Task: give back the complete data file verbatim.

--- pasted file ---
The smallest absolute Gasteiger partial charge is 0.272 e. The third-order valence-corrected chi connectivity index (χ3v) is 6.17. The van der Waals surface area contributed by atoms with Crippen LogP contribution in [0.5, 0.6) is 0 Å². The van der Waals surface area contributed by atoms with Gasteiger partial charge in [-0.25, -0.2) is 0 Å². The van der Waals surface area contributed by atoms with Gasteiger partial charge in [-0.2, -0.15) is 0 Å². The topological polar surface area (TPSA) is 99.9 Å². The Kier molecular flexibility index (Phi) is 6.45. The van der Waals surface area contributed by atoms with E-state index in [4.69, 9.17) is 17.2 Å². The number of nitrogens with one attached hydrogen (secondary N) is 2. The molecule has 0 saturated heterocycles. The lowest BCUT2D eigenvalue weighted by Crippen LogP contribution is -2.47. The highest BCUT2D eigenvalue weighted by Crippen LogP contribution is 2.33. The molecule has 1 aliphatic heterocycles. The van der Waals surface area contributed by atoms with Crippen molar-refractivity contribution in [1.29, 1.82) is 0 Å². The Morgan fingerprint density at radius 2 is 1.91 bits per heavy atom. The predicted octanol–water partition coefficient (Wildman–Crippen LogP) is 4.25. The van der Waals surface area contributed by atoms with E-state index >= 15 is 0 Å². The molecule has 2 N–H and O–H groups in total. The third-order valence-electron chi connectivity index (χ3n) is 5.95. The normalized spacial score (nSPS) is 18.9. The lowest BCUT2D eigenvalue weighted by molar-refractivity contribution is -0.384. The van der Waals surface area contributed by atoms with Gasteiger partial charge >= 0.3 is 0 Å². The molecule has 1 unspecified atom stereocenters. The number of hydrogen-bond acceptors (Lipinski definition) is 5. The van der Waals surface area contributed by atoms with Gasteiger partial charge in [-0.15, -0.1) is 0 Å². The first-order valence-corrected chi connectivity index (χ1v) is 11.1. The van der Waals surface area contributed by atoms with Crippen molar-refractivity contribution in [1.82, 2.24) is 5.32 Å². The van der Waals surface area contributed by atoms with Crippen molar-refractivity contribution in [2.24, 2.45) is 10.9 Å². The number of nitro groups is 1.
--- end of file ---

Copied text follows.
The smallest absolute Gasteiger partial charge is 0.272 e. The third-order valence-corrected chi connectivity index (χ3v) is 6.17. The van der Waals surface area contributed by atoms with Crippen LogP contribution in [0.5, 0.6) is 0 Å². The van der Waals surface area contributed by atoms with Gasteiger partial charge in [-0.25, -0.2) is 0 Å². The van der Waals surface area contributed by atoms with Gasteiger partial charge in [-0.2, -0.15) is 0 Å². The topological polar surface area (TPSA) is 99.9 Å². The Kier molecular flexibility index (Phi) is 6.45. The van der Waals surface area contributed by atoms with E-state index in [4.69, 9.17) is 17.2 Å². The number of nitrogens with one attached hydrogen (secondary N) is 2. The molecule has 0 saturated heterocycles. The lowest BCUT2D eigenvalue weighted by Crippen LogP contribution is -2.47. The highest BCUT2D eigenvalue weighted by Crippen LogP contribution is 2.33. The molecule has 1 aliphatic heterocycles. The van der Waals surface area contributed by atoms with Crippen molar-refractivity contribution in [1.29, 1.82) is 0 Å². The Morgan fingerprint density at radius 2 is 1.91 bits per heavy atom. The predicted octanol–water partition coefficient (Wildman–Crippen LogP) is 4.25. The van der Waals surface area contributed by atoms with E-state index >= 15 is 0 Å². The molecule has 2 N–H and O–H groups in total. The third-order valence-electron chi connectivity index (χ3n) is 5.95. The normalized spacial score (nSPS) is 18.9. The lowest BCUT2D eigenvalue weighted by molar-refractivity contribution is -0.384. The van der Waals surface area contributed by atoms with Gasteiger partial charge >= 0.3 is 0 Å². The molecule has 1 unspecified atom stereocenters. The number of hydrogen-bond acceptors (Lipinski definition) is 5. The van der Waals surface area contributed by atoms with Gasteiger partial charge in [-0.15, -0.1) is 0 Å². The first-order valence-corrected chi connectivity index (χ1v) is 11.1. The van der Waals surface area contributed by atoms with Crippen molar-refractivity contribution in [1.82, 2.24) is 5.32 Å². The van der Waals surface area contributed by atoms with Crippen molar-refractivity contribution in [2.24, 2.45) is 10.9 Å². The number of nitro groups is 1.